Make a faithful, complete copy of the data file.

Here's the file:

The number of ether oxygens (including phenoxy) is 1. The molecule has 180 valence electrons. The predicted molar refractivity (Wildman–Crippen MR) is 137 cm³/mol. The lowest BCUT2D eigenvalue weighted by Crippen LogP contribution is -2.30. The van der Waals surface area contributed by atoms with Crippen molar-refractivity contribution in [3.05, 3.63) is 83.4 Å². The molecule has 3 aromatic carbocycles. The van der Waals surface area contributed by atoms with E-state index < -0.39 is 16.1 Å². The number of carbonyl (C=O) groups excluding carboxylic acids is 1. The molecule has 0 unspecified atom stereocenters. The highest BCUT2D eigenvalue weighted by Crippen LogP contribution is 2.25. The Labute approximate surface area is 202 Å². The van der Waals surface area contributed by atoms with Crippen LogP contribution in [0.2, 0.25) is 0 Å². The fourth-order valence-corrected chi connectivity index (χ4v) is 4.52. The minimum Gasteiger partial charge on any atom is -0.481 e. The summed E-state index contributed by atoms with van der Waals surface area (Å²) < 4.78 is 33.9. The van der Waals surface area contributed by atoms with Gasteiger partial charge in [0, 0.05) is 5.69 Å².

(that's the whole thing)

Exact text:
The number of ether oxygens (including phenoxy) is 1. The molecule has 180 valence electrons. The predicted molar refractivity (Wildman–Crippen MR) is 137 cm³/mol. The lowest BCUT2D eigenvalue weighted by Crippen LogP contribution is -2.30. The van der Waals surface area contributed by atoms with Crippen molar-refractivity contribution in [3.05, 3.63) is 83.4 Å². The molecule has 3 aromatic carbocycles. The van der Waals surface area contributed by atoms with E-state index < -0.39 is 16.1 Å². The number of carbonyl (C=O) groups excluding carboxylic acids is 1. The molecule has 0 unspecified atom stereocenters. The highest BCUT2D eigenvalue weighted by Crippen LogP contribution is 2.25. The Labute approximate surface area is 202 Å². The van der Waals surface area contributed by atoms with Crippen LogP contribution in [0.2, 0.25) is 0 Å². The fourth-order valence-corrected chi connectivity index (χ4v) is 4.52. The minimum Gasteiger partial charge on any atom is -0.481 e. The summed E-state index contributed by atoms with van der Waals surface area (Å²) < 4.78 is 33.9. The van der Waals surface area contributed by atoms with Gasteiger partial charge in [0, 0.05) is 5.69 Å².